Chicago's 'Dreadhead Cowboy,' charged after riding horse on the Dan Ryan Expressway, appears in court

Adam Hollingsworth's lawyer calls on Mr. T to help his client
CHICAGO (WLS) -- The Chicago man also known as the "Dreadhead Cowboy" appeared in court Wednesday morning on charges related to a protest last week in which he rode his horse down the Dan Ryan Expressway.

Adam Hollingsworth is facing several charges, including animal cruelty. Hollingsworth rode his horse on the Dan Ryan during rush hour on Sept. 21 for several miles south to 95th Street, where he was eventually arrested..

RELATED: Chicago's Dreadhead Cowboy rides horse on Dan Ryan Expressway, faces 3 charges from ISP

He said he was protesting violence against children, but prosecutors argue the horse was improperly saddled and badly hurt during the ride, leaving her in critical condition.

Wednesday's 9 a.m. court appearance was a preliminary hearing; the judge continued the case until late October.

"Last Monday my purpose was to bring awareness to a cause left unheard; to get the backlash has been very heartbreaking, to be painted like a monster; everyone knows I love my horses," Hollingsworth said after the appearance Wednesday.

Hollingsworth's lawyer is calling on Mayor Lori Lightfoot, Cook County State's Attorney Kim Foxx, and even actor Mr. T to help his client clear his name.

"He is inspired by Mr. T; I call upon Mr. T to please reach out to us. What Mr. T did with muscles and chains, my client is doing with western cowboy culture," attorney Jonathan Feldman said.

Prosecutors declined to comment Wednesday.

Nunu, Hollingsworth's horse, is said to be improving, according to city officials.

SPECIAL REPORT: Man rides horse down Dan Ryan Expressway


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ABC7 Chicago special report as the Dreadhead Cowboy rode his horse down the Dan Ryan Monday afternoon, in what he called a #KidsLivesMatter protest.



Initial reports said Nunu was unable to stand for more than five to 10 minutes after the incident, according to Chicago Animal Care and Control officials.

Alderman Raymond Lopez said the horse is responding well to treatment.

He said when she first arrived in CACC care, she collapsed twice.

Hollingsworth denies the animal cruelty allegations.

"I love Nunu... She is one of my newer horses. I've had her about three months and we've grown a bond," he said during a press conference Thursday. "A bond, like, she's one of my kids."

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Chicago's Dreadhead Cowboy, Adam Hollingsworth, rode his horse on the Dan Ryan Monday afternoon, and police say he is now facing animal cruelty charges.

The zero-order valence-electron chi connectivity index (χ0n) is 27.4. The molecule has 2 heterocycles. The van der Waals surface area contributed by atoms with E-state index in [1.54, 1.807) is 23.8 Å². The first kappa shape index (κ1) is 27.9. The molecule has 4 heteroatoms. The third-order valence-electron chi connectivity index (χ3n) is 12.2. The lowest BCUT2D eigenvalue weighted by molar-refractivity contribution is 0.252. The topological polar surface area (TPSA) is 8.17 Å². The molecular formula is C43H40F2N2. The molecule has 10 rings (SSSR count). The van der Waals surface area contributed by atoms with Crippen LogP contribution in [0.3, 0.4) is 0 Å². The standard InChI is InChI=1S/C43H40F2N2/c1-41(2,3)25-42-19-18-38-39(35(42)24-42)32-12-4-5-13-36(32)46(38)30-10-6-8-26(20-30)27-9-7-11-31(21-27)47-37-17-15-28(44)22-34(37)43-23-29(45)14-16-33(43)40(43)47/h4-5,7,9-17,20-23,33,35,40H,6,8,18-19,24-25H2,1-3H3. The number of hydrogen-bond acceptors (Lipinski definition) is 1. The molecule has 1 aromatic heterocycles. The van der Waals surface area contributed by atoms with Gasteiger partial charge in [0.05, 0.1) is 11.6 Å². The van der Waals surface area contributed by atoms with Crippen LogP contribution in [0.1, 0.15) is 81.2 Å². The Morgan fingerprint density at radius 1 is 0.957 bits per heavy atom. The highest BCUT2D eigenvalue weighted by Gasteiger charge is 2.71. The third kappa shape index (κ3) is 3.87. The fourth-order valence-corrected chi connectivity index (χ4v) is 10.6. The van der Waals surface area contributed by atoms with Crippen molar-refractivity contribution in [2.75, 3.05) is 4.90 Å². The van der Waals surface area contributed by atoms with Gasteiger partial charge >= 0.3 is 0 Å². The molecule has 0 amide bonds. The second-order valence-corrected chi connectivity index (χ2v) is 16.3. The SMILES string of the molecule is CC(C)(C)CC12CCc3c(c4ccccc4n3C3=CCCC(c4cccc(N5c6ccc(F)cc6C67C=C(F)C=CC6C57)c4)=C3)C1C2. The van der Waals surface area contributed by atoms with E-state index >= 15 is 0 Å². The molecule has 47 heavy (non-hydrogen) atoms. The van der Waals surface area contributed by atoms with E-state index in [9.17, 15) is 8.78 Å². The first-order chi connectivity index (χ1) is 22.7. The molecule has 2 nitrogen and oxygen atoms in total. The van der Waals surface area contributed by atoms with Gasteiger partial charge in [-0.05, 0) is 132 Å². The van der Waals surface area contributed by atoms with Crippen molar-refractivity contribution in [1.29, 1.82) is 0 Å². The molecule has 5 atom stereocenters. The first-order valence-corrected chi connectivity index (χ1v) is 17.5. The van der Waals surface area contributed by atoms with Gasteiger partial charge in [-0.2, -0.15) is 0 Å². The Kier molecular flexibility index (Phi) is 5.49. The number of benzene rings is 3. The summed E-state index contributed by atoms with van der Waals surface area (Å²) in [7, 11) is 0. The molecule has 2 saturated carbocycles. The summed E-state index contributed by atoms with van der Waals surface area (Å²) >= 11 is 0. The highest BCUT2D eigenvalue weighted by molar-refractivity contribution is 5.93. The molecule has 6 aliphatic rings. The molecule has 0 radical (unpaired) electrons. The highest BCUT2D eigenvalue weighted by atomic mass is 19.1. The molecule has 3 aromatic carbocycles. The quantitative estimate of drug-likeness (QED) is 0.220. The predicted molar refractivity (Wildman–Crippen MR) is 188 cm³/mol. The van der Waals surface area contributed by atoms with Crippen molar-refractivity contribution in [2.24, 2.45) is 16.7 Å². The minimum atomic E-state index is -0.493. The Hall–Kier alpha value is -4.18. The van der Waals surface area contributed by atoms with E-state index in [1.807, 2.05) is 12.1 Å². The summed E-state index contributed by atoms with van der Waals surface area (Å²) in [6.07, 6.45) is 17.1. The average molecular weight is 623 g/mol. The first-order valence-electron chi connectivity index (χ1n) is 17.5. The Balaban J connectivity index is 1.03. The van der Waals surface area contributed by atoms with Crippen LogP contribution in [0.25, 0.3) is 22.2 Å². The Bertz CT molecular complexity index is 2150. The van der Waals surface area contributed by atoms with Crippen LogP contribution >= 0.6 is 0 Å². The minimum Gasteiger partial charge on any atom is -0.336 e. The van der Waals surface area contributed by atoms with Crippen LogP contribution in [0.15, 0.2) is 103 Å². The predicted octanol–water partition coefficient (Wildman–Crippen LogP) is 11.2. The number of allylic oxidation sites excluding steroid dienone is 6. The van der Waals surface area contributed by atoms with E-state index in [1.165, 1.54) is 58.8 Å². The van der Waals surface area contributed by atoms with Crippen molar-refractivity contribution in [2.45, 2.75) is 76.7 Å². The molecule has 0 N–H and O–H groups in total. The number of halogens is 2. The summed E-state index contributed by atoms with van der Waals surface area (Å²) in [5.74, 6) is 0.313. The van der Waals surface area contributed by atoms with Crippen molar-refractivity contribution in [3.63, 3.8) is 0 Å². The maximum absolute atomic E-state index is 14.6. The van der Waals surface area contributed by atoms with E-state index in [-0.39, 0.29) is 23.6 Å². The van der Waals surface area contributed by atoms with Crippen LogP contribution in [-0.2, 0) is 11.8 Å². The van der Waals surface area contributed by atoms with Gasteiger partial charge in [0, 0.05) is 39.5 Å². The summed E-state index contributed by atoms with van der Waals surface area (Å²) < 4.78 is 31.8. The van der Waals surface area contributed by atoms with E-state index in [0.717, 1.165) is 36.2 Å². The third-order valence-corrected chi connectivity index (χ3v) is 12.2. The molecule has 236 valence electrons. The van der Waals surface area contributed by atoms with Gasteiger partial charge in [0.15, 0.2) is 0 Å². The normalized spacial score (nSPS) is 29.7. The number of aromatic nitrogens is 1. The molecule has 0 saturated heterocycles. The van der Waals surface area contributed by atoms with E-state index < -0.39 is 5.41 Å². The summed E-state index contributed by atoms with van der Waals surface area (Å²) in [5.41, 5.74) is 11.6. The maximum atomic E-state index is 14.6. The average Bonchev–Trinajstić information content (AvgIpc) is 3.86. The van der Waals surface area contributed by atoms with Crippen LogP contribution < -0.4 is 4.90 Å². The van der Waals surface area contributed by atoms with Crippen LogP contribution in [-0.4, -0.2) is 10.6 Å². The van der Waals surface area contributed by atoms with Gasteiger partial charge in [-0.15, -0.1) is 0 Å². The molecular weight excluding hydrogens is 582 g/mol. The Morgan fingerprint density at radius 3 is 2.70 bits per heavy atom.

While he acknowledged he may have ridden his horse too long he is looking to get Nunu back.

"It was very upsetting knowing that I love my horse," he said. "When I was hearing everything and I couldn't say nothing, and I had to stand there and just listen to all the lies that have been told on me."

Although there is footage of the injured and bleeding horse, Hollingsworth's attorney denies the horse was injured at all, and wants to hear from equine experts.

As of Thursday, Nunu was moved to a suburban farm where she is said to be getting specialized medical treatment, however officials say she can never be ridden again.

A GoFundMe for the horse raised over $10,000.

Lopez said Hollingsworth has at least four other horses in Dyer, Indiana, however CACC does not have jurisdiction there, and therefore cannot inspect those horses' conditions. The alderman also said he has an ordinance that would prohibit farm animals in the city, which he hopes can address the increasing number of people owning horses in the city.

Hollingsworth was released from jail last week after his bail was set at $25,000.

In court a prosecutor told the judge Hollingsworth whipped the horse when it slowed, and it was injured from the ill-fitting saddle and running miles on concrete.

RELATED: Chicago's Dreadhead Cowboy's bond set; horse in critical condition, may be euthanized: state

The horse can never be ridden again and may be euthanized, the prosecutor said.



The horse was also said to be extremely dehydrated, overheated and suffered cuts and sores, the prosecutor told the court.

The public defender noted Hollingsworth's work as an activist, but the judge said his treatment of the horse has nothing to do with protest.

Hollingsworth remains out on bond.
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